Must Have Home Brewing Beer Equipment Gadgets to Make Great Home Made Beer

Brewing beer, at home, is one of the oldest traditions. In fact, archeologists found a stone tablet, dating from 2050 BC, in Sumaria that contains a recipe for beer. In the Middle Ages, people consumed beer, as a matter of necessity. With no centralized water purification, ordinary water could kill a person. Beer contained few impurities, because of its fermentation process. In fact, beer was not mass-produced until the Industrial Revolution. Home-brewed beer was relegated to the level of “hobby”, by the end of the nineteenth century.

Pretty much any fermented beverage containing water, hops, malt, and yeast is beer. With enough perseverance and an exceptionally strong stomach, anyone can make beer at home, using these three, key ingredients. However, the end product will not taste anything like the frosty draft from the corner bar. For a more palatable brew, try adding these handy brewing gadgets to the process.

Gadgets

For Brewing

A stainless steel brewing kettle lasts a lifetime of beer making. Add a kettle screen, to filter out hops and other solids, when transferring beer from the kettle to the fermenter.

An immersion wort chiller quickly lowers the temperature of boiling wort, so that the yeast can be added to start the fermentation process. The faster the wort is cooled, the less likely it will be that bacteria will spoil the taste of the beer, before it is even ready for the bottle.

A turbo-air still is an easy-to-use, space-saving gadget that distills liquids in about two hours. It looks like the average coffee carafe, so make sure that friends and other visitors realize that it contains no caffeine.

An alcoholmeter looks rather like a thermometer from the 1950s. It measures the alcohol content of distilled beverages. Simply float it in a sample of the beverage to obtain an accurate reading.

A glass alcohol test jar is a vital component of any brewery. High-alcohol beverages tend to dissolve plastic jars. Ensure that the test jar is wide-based, or has a stabilizer, so that it does not tip over during testing.

A glass thermometer enables the home-brewer to monitor the temperature of his creation carefully, throughout the brewing process. If one plans to invest the time and energy into brewing his own beer, he needs to be as accurate, as possible, with its temperature. Otherwise, his time and efforts will be wasted.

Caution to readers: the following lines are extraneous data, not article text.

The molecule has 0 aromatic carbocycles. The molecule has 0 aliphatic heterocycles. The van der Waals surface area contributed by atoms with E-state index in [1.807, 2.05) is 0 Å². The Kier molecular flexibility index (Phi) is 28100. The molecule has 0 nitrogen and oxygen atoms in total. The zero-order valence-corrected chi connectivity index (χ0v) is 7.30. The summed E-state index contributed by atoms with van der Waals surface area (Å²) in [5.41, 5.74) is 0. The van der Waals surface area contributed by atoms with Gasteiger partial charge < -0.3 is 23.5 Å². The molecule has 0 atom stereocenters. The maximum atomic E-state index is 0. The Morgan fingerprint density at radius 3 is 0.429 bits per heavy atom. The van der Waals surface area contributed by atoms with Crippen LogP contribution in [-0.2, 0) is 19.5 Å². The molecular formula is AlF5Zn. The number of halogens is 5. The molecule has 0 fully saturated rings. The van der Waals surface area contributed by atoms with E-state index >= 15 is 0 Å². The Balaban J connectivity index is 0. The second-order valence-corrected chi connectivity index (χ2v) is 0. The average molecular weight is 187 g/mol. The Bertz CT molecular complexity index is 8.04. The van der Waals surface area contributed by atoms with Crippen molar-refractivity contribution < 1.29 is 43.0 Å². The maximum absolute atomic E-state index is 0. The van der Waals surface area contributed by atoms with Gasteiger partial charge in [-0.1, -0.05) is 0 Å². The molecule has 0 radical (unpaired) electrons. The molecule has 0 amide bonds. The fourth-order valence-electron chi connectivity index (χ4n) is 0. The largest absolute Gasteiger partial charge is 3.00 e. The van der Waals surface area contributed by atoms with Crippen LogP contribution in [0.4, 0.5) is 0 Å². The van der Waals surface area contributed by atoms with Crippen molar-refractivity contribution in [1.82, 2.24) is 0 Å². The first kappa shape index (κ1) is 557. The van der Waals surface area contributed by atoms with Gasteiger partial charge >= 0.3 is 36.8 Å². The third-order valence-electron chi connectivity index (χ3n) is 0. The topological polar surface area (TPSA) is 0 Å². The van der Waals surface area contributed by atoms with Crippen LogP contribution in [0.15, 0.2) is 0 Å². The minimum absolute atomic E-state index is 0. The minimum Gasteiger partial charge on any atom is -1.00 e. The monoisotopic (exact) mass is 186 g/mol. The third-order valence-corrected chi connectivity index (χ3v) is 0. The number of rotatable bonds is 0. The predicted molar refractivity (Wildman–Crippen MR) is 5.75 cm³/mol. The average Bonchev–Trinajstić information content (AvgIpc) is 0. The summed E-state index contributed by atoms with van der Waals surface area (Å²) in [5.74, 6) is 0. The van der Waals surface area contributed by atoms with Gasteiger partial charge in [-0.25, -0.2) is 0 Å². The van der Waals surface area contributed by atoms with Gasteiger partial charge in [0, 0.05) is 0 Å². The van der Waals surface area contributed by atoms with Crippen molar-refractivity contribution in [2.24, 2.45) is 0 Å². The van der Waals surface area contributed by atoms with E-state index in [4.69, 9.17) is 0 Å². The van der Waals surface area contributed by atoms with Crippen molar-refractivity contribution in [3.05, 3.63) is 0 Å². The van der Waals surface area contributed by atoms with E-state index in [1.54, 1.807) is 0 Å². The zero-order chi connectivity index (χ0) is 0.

For Fermentation

A glass carboy provides the ideal container for fermenting beer. Choose a size, from three gallons to six and one-half gallons. Add an airlock and a stopper. Then, watch the beer ferment.

Food-grade, plastic carboys range in size, from three gallons to twenty gallons. The lid seals tightly to the bucket. The plastic carboy can be drilled, to accommodate a, or a bottling spigot on the lid.

No brewery would be complete without a fermometer. This handy gadget displays the temperature at which the brew is fermenting.

To brew like a true professional, invest in a quality fermenter. Stainless steel construction ensures durability for countless batches of brew. A pressure-sealed lid keeps the process bubbling along. The handy spigot, at the bottom, allows for period sampling, prior to bottling.

For Bottling

A beer gun bottle filler allows the brewer to fill his bottles quickly and efficiently.

Liven up the newly born beer with custom-designed labels. Label-making software makes it easy to create the exact look, to match the beer’s taste. For the truly courageous and creative, start with a blank sheet of labels and add appropriate graphics. Take a picture of the brewery. Create a suitable logo, or keep it uncluttered with the beer’s name and its date of birth.

Cap the bottles in style with a table-mounted bottle capper.

Impress your audience with an old-fashioned, wall-mounted, bottle opener, to celebrate the occasion of the first taste-test.

Above all, do not forget the tall, frosted glasses that will lovingly hold this one-of-a-kind beverage. Friends and family will appreciate the presentation almost as much as they will appreciate the tasty handcrafted beverage.

This post was written by

JasonJason – who has written posts on Brew Plus.
Jason Connors has been home brewing since 2002. Currently enjoying making mead the most, but have done beers and wine.

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